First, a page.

Commitment to Community – A Participant Spotlight on Yolanda Rivers

Over twenty-five years ago, founders Alice Kawakami, Sherlyn Franklin-Goo, and Kathy Au recognized the need to provide the Nānākuli-Wai‘anae Coast community with an education deserving of all our keiki. Alice Kawakami’s “Where I Live there are Rainbows: Cultural Identity and Sense of Place” clearly articulates the need for rooted educators that are connected to their home, culture, and an understanding of their purpose and kuleana. INPEACE’s Ka Lama, the seed of hope the founders planted all those years ago, has germinated, matured and flowered, nurturing up and coming educators and helping to sustain the passion and commitment of veteran teachers. 

Yolanda Rivers is one of many fruits from this tree. She earned her Associate of Science in Teaching through Leeward Community College, and Bachelor of Education through University of Hawaiʻi at West O‘ahu. What institutions could not teach her, that which was innate, is her love for home and commitment to her community. Enduring through a disempowering education process, it was her love and commitment to community that drove her persistence. Ka Lama nurtured her will to succeed, brainstormed alternative paths to the finish line, identified ways to overcome barriers to PRAXIS thus empowering Yolanda’s determination. 

Enduring through a disempowering education process, it was her love and commitment to community that drove her persistence.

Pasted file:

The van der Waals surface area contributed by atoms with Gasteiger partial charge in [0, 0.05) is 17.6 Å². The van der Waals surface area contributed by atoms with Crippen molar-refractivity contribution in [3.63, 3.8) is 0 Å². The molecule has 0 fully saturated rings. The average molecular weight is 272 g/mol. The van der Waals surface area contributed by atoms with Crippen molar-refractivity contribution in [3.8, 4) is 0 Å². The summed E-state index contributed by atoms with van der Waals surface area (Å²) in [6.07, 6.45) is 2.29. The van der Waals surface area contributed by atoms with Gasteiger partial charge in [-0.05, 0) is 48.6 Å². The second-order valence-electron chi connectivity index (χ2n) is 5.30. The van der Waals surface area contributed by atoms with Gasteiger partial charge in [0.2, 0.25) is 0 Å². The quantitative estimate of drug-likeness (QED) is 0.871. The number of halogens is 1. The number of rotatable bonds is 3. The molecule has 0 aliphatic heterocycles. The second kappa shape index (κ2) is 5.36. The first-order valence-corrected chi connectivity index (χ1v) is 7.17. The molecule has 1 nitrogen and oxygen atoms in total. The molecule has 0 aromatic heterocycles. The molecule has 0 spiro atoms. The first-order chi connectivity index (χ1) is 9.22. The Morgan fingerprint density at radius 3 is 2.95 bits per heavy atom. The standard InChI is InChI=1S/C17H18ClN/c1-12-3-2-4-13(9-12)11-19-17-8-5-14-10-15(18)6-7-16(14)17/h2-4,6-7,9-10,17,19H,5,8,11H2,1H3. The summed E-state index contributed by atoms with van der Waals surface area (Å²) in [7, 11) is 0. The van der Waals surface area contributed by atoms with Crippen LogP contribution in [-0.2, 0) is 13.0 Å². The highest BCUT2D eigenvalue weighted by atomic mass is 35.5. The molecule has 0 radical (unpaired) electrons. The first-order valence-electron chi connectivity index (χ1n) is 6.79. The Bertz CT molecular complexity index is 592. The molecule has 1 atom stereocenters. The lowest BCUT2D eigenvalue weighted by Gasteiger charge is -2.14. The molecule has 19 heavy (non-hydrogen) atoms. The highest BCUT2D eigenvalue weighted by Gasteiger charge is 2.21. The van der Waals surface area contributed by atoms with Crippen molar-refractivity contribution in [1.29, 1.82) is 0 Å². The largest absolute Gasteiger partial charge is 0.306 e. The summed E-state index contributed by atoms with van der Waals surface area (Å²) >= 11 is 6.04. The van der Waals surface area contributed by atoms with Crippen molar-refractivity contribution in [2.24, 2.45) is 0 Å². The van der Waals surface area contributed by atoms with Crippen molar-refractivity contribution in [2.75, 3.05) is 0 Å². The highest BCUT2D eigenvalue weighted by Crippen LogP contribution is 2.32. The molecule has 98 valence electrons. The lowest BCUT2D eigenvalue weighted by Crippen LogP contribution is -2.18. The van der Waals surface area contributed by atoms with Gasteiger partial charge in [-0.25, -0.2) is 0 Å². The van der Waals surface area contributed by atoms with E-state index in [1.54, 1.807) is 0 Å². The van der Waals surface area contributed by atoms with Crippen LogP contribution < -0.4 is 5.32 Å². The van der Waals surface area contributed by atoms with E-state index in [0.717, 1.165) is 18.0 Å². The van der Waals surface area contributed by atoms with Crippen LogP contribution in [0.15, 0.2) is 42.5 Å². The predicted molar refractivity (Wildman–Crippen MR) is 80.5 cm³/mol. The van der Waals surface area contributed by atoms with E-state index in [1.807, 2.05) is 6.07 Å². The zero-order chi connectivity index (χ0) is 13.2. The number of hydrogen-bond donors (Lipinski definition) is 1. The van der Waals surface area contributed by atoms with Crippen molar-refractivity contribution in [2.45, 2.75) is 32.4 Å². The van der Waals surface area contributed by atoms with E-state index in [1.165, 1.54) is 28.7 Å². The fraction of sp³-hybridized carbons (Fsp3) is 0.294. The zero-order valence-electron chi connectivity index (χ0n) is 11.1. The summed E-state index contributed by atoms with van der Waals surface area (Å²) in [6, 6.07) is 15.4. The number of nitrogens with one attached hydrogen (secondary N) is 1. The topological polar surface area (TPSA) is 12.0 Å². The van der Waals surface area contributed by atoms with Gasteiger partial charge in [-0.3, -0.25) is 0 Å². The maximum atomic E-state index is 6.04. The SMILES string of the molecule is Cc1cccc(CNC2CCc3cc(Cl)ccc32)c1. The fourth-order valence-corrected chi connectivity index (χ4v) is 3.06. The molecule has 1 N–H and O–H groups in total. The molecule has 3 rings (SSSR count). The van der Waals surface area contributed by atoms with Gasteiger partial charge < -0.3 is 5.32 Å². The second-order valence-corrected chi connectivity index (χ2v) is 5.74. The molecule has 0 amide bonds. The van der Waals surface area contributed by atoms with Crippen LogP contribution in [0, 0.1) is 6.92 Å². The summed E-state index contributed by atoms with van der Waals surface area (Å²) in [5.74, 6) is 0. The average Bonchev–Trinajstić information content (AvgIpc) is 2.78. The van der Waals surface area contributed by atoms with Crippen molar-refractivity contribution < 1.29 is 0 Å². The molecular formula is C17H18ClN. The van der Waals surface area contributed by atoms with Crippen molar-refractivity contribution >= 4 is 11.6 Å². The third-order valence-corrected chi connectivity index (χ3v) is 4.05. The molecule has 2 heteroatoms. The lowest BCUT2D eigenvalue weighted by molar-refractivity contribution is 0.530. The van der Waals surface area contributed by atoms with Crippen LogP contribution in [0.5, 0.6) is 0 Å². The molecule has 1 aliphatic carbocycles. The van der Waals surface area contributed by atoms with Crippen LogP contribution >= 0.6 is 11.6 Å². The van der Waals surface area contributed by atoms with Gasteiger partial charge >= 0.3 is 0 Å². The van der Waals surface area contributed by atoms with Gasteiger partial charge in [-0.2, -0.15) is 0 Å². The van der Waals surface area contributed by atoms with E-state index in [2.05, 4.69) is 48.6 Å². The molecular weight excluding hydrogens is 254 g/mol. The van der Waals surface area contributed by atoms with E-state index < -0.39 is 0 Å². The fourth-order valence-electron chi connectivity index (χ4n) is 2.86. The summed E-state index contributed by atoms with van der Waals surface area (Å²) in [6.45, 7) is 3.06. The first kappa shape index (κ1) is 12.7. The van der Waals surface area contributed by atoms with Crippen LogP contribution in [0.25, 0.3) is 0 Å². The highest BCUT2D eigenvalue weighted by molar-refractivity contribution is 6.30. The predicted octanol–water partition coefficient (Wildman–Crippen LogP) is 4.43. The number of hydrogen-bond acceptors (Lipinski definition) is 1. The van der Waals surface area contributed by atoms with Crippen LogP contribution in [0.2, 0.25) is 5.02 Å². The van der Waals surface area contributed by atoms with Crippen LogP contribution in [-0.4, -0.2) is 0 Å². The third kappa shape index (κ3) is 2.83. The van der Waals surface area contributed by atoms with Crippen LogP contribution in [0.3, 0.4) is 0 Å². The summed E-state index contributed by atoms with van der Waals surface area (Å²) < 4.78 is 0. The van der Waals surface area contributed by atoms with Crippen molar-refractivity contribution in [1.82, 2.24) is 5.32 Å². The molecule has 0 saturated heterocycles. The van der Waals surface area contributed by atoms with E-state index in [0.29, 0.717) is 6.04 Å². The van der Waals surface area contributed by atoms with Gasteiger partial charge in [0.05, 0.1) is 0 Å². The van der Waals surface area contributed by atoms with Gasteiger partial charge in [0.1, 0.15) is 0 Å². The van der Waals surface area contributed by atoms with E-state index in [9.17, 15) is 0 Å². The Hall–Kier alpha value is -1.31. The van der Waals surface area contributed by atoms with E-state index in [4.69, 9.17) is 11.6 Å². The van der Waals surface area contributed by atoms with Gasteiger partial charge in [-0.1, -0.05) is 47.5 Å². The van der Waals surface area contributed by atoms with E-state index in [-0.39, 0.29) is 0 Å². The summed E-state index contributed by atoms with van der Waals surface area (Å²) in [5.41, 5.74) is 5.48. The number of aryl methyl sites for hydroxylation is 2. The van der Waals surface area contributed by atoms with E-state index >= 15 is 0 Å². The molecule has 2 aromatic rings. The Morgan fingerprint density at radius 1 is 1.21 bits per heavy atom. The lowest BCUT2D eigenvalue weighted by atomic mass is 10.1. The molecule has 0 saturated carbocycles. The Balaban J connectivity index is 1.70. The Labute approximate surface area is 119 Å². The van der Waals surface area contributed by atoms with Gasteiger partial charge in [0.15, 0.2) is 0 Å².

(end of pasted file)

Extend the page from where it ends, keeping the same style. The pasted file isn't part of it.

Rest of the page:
This underscores Kawakami’s advocacy of rooted relevant education and systems of support, “For the Hawaiian learner, learning is situated, located in a sense of place (the specific region of the island), a view of connections across time (linking the past, present, and future), and relationships with family members (grandparents, parents, aunts, uncles, cousins, and siblings). This context-dependent perspective honors and grows from valuing the land and the extended family…”. 

Ka Lama’s intentionality in building core relationships, nurturing them and always looking to the assets in our community is key to supporting the success of our students. Institutions and program partners have become extended family through our work with and in support of each participant. 

The current teacher shortage is a crisis of epic proportion. Ka Lama remains rooted to water the seeds of hope planted by our founders, and looking forward, seeing many like Yolanda in our community. 

If you are interested in participating in INPEACE’s Ka Lama program or would like more information, please contact Angela at (808) 696-9300 or angelah@ inpeace.org. 

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